It was early evening by the time I settled in, so we did little but put away dinner and a bottle of bourbon then went to bed.The next day, I inspected Magnum Balneum. The shelter over the main pool had decayed from lack of maintenance and had long since been removed. The only structure left was a storage shed containing a couple of pool skimmers, metal folding chairs, and twenty-year-old rat poison (the speckled egg rat, native to the region, frequently infested houses on the hill, but their numbers had decreased sharply after World War Two). The spring itself consisted of one large pool, about twenty feet across and five feet deep, with four smaller pools, ten feet down the hill, fed by two man-made aquifers dug into the hillside and lined with rocks and concrete. There was no one around, so I stripped, slid into the main pool, and lounged there for half an hour or so. After drying in the sun, I walked into town. Out of pure nostalgia, I went past the small, old house in which I had grown up. My parents’ families both had given up on farming before they were born, and my grandfather had supported his with a store that sold radios and second-hand furniture. My father then took over the business, which was far from lucrative, and the house, a one-story two-bedroom, was the best he could afford. After my parents’ deaths, I was unable to sell it, and it still stood deserted, with crumbling siding and a yard of grim weeds. One of the windowpanes facing the street was missing, but I declined to enter.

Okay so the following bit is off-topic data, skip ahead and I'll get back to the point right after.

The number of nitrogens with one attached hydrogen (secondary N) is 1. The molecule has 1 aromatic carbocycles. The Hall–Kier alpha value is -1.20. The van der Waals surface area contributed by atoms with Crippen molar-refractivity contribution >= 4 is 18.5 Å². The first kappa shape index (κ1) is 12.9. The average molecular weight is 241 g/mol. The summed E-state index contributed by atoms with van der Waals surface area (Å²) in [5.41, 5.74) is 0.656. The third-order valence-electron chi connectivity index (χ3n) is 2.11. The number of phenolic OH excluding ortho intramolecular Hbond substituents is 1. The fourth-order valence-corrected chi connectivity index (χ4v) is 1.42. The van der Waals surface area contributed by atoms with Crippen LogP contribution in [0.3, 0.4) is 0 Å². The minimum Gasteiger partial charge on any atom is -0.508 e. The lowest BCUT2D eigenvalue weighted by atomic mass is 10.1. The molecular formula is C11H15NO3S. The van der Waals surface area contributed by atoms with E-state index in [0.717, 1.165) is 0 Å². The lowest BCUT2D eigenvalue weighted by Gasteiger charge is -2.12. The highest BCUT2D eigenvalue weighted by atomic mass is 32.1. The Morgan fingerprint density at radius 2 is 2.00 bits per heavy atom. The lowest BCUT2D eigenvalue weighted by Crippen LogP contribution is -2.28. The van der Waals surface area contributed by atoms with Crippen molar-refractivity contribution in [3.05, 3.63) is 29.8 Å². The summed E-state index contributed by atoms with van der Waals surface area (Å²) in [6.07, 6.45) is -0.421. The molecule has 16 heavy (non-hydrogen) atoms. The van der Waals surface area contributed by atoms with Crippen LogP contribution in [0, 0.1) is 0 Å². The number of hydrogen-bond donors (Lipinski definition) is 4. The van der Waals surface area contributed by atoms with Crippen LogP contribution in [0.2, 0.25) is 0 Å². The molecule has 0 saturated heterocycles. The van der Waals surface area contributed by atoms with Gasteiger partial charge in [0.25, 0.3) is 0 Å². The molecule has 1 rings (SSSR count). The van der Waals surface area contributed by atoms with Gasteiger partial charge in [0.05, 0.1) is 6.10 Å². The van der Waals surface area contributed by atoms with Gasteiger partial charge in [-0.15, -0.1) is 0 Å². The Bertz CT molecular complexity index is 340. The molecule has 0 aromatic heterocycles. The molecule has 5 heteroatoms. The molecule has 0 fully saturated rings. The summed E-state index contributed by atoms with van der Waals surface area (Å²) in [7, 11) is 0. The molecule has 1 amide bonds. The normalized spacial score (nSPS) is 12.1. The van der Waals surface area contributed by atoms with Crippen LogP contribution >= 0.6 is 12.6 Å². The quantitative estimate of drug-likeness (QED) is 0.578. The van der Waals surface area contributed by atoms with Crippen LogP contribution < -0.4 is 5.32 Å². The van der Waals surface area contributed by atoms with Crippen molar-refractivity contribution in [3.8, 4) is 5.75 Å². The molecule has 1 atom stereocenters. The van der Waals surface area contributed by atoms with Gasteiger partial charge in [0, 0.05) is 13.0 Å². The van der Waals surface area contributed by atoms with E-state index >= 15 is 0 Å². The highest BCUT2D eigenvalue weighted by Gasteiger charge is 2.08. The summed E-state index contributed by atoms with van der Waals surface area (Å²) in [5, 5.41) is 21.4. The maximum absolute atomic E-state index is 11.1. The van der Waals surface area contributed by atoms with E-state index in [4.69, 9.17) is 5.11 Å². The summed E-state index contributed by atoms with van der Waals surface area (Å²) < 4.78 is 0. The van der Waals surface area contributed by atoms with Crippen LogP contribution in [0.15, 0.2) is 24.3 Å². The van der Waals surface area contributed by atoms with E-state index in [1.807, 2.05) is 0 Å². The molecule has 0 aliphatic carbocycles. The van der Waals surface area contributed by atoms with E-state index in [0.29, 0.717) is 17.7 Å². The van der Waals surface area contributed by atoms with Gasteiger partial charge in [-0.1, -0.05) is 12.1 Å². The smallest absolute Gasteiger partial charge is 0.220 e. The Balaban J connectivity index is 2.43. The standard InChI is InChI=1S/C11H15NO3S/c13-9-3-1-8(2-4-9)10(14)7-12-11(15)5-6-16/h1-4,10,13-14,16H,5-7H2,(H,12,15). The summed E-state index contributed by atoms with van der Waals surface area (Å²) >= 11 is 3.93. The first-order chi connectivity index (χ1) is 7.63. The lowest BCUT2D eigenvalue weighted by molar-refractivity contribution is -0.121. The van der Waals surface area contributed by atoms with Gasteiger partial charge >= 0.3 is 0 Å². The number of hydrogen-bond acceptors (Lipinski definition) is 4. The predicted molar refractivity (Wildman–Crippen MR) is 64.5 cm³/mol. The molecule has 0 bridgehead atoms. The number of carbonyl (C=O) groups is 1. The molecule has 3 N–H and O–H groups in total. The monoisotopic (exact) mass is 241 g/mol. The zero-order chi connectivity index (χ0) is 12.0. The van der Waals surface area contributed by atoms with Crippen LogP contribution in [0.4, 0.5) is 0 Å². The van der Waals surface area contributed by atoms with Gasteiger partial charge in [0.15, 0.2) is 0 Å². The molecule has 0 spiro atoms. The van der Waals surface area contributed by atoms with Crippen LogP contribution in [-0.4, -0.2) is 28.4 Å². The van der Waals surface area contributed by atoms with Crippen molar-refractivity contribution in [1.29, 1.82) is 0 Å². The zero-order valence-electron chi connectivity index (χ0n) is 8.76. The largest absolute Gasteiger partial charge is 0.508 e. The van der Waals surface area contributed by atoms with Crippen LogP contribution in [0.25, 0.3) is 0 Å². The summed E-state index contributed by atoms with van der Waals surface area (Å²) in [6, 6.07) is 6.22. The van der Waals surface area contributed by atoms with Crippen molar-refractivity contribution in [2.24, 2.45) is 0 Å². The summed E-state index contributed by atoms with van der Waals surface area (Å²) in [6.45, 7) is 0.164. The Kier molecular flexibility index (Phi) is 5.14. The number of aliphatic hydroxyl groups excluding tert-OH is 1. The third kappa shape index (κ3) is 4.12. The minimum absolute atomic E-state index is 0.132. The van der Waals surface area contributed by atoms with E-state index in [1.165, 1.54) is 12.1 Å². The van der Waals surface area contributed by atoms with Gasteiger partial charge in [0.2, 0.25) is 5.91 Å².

On High Street, near the park at the town’s center, I happened to run into Joe Peachum, one of the people agitating against Carissa. He offered to buy me a cup of coffee, so we walked over to the Screech Owl Diner (specialty coffee shops of the type that litter the contemporary landscapes were rare in nineteen eighty-seven). At the diner, I found myself seated at a long table facing not just Peachum, but Sally Kohl and Ed Dewey, all sitting in a row opposite me. I was but twenty-four years old, facing people my parents’ age, all in positions of authority. Peachum was a successful realtor, and no doubt had commercial reasons for wanting the spring open to the public. Kohl was a pharmacist, knew every person in town, and wielded a great deal of influence. Dewey ran a shoe store, but he also sat on the town council, and as he was able to produce a hot cloud of invented information from his mouth at a moment’s notice, he was often able to convince other members to vote his way, even when what he wanted was baldly idiotic.